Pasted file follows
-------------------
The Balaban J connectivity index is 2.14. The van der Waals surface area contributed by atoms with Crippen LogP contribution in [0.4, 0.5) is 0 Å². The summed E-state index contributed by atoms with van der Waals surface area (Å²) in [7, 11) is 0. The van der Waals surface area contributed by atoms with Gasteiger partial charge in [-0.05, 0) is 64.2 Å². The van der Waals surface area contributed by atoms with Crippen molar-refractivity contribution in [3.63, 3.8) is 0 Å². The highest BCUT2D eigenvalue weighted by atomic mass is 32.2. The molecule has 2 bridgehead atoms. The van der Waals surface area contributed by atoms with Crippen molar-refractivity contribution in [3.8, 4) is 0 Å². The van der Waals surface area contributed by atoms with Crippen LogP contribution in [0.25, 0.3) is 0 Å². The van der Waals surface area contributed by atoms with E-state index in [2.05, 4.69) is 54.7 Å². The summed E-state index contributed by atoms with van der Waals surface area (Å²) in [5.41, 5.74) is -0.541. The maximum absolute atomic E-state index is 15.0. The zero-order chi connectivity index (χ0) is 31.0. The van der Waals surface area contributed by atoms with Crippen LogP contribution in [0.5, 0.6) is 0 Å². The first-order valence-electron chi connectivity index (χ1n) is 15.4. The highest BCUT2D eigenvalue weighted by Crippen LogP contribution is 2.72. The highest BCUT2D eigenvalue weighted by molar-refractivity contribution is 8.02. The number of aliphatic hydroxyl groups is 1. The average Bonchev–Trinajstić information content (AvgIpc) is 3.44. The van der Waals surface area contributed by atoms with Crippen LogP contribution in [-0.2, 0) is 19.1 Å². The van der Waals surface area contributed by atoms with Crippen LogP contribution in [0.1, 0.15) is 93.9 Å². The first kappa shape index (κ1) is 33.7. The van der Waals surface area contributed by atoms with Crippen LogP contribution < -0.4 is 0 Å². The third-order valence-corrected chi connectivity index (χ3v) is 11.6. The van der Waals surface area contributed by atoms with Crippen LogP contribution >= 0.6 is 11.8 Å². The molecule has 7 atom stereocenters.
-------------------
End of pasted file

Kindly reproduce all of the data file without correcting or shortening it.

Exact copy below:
The Balaban J connectivity index is 2.14. The van der Waals surface area contributed by atoms with Crippen LogP contribution in [0.4, 0.5) is 0 Å². The summed E-state index contributed by atoms with van der Waals surface area (Å²) in [7, 11) is 0. The van der Waals surface area contributed by atoms with Gasteiger partial charge in [-0.05, 0) is 64.2 Å². The van der Waals surface area contributed by atoms with Crippen molar-refractivity contribution in [3.63, 3.8) is 0 Å². The highest BCUT2D eigenvalue weighted by atomic mass is 32.2. The molecule has 2 bridgehead atoms. The van der Waals surface area contributed by atoms with Crippen molar-refractivity contribution in [3.8, 4) is 0 Å². The van der Waals surface area contributed by atoms with Crippen LogP contribution in [0.25, 0.3) is 0 Å². The van der Waals surface area contributed by atoms with E-state index in [2.05, 4.69) is 54.7 Å². The summed E-state index contributed by atoms with van der Waals surface area (Å²) in [5.41, 5.74) is -0.541. The maximum absolute atomic E-state index is 15.0. The zero-order chi connectivity index (χ0) is 31.0. The van der Waals surface area contributed by atoms with Crippen LogP contribution in [0.5, 0.6) is 0 Å². The first-order valence-electron chi connectivity index (χ1n) is 15.4. The highest BCUT2D eigenvalue weighted by Crippen LogP contribution is 2.72. The highest BCUT2D eigenvalue weighted by molar-refractivity contribution is 8.02. The number of aliphatic hydroxyl groups is 1. The average Bonchev–Trinajstić information content (AvgIpc) is 3.44. The van der Waals surface area contributed by atoms with Crippen LogP contribution in [-0.2, 0) is 19.1 Å². The van der Waals surface area contributed by atoms with Crippen LogP contribution in [0.1, 0.15) is 93.9 Å². The first kappa shape index (κ1) is 33.7. The van der Waals surface area contributed by atoms with Crippen LogP contribution < -0.4 is 0 Å². The third-order valence-corrected chi connectivity index (χ3v) is 11.6. The van der Waals surface area contributed by atoms with Crippen LogP contribution >= 0.6 is 11.8 Å². The molecule has 7 atom stereocenters.